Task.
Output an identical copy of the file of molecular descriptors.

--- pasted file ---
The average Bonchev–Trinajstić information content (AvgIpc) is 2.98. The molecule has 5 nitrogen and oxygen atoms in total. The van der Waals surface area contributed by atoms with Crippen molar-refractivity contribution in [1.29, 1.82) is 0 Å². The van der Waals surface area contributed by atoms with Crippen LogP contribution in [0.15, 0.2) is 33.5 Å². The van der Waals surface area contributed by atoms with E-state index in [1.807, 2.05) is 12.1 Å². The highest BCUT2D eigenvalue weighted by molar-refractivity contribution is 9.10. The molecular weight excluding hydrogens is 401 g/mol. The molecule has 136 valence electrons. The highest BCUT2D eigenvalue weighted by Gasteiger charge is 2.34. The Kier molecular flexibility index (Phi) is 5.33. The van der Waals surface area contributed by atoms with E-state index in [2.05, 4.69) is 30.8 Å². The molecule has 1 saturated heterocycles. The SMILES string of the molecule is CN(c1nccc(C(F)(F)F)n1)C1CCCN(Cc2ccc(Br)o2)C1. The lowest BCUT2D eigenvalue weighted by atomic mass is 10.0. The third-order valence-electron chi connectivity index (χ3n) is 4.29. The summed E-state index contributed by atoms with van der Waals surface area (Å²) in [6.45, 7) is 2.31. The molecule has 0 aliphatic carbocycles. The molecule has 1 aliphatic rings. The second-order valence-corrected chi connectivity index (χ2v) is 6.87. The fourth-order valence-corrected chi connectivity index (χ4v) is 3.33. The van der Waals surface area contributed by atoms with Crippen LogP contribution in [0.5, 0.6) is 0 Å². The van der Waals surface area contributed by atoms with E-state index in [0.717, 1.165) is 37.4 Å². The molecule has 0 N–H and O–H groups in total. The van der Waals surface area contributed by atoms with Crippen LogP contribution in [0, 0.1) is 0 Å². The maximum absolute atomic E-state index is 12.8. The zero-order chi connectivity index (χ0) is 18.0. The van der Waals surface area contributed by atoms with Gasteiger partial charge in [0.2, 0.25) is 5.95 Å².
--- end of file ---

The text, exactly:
The average Bonchev–Trinajstić information content (AvgIpc) is 2.98. The molecule has 5 nitrogen and oxygen atoms in total. The van der Waals surface area contributed by atoms with Crippen molar-refractivity contribution in [1.29, 1.82) is 0 Å². The van der Waals surface area contributed by atoms with Crippen LogP contribution in [0.15, 0.2) is 33.5 Å². The van der Waals surface area contributed by atoms with E-state index in [1.807, 2.05) is 12.1 Å². The highest BCUT2D eigenvalue weighted by molar-refractivity contribution is 9.10. The molecular weight excluding hydrogens is 401 g/mol. The molecule has 136 valence electrons. The highest BCUT2D eigenvalue weighted by Gasteiger charge is 2.34. The Kier molecular flexibility index (Phi) is 5.33. The van der Waals surface area contributed by atoms with E-state index in [2.05, 4.69) is 30.8 Å². The molecule has 1 saturated heterocycles. The SMILES string of the molecule is CN(c1nccc(C(F)(F)F)n1)C1CCCN(Cc2ccc(Br)o2)C1. The lowest BCUT2D eigenvalue weighted by atomic mass is 10.0. The third-order valence-electron chi connectivity index (χ3n) is 4.29. The summed E-state index contributed by atoms with van der Waals surface area (Å²) in [6.45, 7) is 2.31. The molecule has 0 aliphatic carbocycles. The molecule has 1 aliphatic rings. The second-order valence-corrected chi connectivity index (χ2v) is 6.87. The fourth-order valence-corrected chi connectivity index (χ4v) is 3.33. The van der Waals surface area contributed by atoms with Crippen LogP contribution in [0.5, 0.6) is 0 Å². The van der Waals surface area contributed by atoms with E-state index in [0.717, 1.165) is 37.4 Å². The molecule has 0 N–H and O–H groups in total. The van der Waals surface area contributed by atoms with Crippen LogP contribution in [0, 0.1) is 0 Å². The maximum absolute atomic E-state index is 12.8. The zero-order chi connectivity index (χ0) is 18.0. The van der Waals surface area contributed by atoms with Gasteiger partial charge in [0.2, 0.25) is 5.95 Å².